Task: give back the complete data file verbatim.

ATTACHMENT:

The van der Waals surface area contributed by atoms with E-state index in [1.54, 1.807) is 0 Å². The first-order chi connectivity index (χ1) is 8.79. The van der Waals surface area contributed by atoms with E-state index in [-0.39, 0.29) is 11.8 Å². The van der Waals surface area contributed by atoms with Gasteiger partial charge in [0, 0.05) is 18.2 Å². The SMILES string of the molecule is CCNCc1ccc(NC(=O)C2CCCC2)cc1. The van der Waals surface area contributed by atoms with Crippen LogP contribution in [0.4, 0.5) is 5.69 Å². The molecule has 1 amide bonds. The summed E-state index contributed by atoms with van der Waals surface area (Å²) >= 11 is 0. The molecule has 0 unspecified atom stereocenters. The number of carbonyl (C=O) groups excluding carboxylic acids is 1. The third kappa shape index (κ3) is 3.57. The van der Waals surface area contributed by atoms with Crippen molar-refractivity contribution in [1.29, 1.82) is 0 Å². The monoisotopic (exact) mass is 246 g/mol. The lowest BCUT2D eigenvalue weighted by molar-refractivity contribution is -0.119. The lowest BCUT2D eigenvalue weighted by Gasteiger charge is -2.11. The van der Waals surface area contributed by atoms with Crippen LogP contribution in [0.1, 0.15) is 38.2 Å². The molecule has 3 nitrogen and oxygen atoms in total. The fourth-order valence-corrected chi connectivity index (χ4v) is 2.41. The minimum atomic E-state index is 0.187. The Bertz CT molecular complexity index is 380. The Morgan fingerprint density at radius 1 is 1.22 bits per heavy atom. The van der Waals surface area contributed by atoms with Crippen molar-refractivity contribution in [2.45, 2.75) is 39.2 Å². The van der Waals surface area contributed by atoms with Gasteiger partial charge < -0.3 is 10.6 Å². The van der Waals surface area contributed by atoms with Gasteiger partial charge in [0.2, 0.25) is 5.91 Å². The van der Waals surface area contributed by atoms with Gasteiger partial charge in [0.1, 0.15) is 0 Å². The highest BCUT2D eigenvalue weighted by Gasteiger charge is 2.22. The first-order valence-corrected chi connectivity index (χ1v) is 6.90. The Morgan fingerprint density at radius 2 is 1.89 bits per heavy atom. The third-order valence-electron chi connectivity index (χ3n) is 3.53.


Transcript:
The van der Waals surface area contributed by atoms with E-state index in [1.54, 1.807) is 0 Å². The first-order chi connectivity index (χ1) is 8.79. The van der Waals surface area contributed by atoms with E-state index in [-0.39, 0.29) is 11.8 Å². The van der Waals surface area contributed by atoms with Gasteiger partial charge in [0, 0.05) is 18.2 Å². The SMILES string of the molecule is CCNCc1ccc(NC(=O)C2CCCC2)cc1. The van der Waals surface area contributed by atoms with Crippen LogP contribution in [0.4, 0.5) is 5.69 Å². The molecule has 1 amide bonds. The summed E-state index contributed by atoms with van der Waals surface area (Å²) >= 11 is 0. The molecule has 0 unspecified atom stereocenters. The number of carbonyl (C=O) groups excluding carboxylic acids is 1. The third kappa shape index (κ3) is 3.57. The van der Waals surface area contributed by atoms with Crippen molar-refractivity contribution in [1.29, 1.82) is 0 Å². The monoisotopic (exact) mass is 246 g/mol. The lowest BCUT2D eigenvalue weighted by molar-refractivity contribution is -0.119. The lowest BCUT2D eigenvalue weighted by Gasteiger charge is -2.11. The van der Waals surface area contributed by atoms with Crippen LogP contribution in [0.1, 0.15) is 38.2 Å². The molecule has 3 nitrogen and oxygen atoms in total. The fourth-order valence-corrected chi connectivity index (χ4v) is 2.41. The minimum atomic E-state index is 0.187. The Bertz CT molecular complexity index is 380. The Morgan fingerprint density at radius 1 is 1.22 bits per heavy atom. The van der Waals surface area contributed by atoms with Crippen molar-refractivity contribution in [2.45, 2.75) is 39.2 Å². The van der Waals surface area contributed by atoms with Gasteiger partial charge < -0.3 is 10.6 Å². The van der Waals surface area contributed by atoms with Gasteiger partial charge in [0.2, 0.25) is 5.91 Å². The van der Waals surface area contributed by atoms with Gasteiger partial charge in [0.1, 0.15) is 0 Å². The highest BCUT2D eigenvalue weighted by Gasteiger charge is 2.22. The first-order valence-corrected chi connectivity index (χ1v) is 6.90. The Morgan fingerprint density at radius 2 is 1.89 bits per heavy atom. The third-order valence-electron chi connectivity index (χ3n) is 3.53.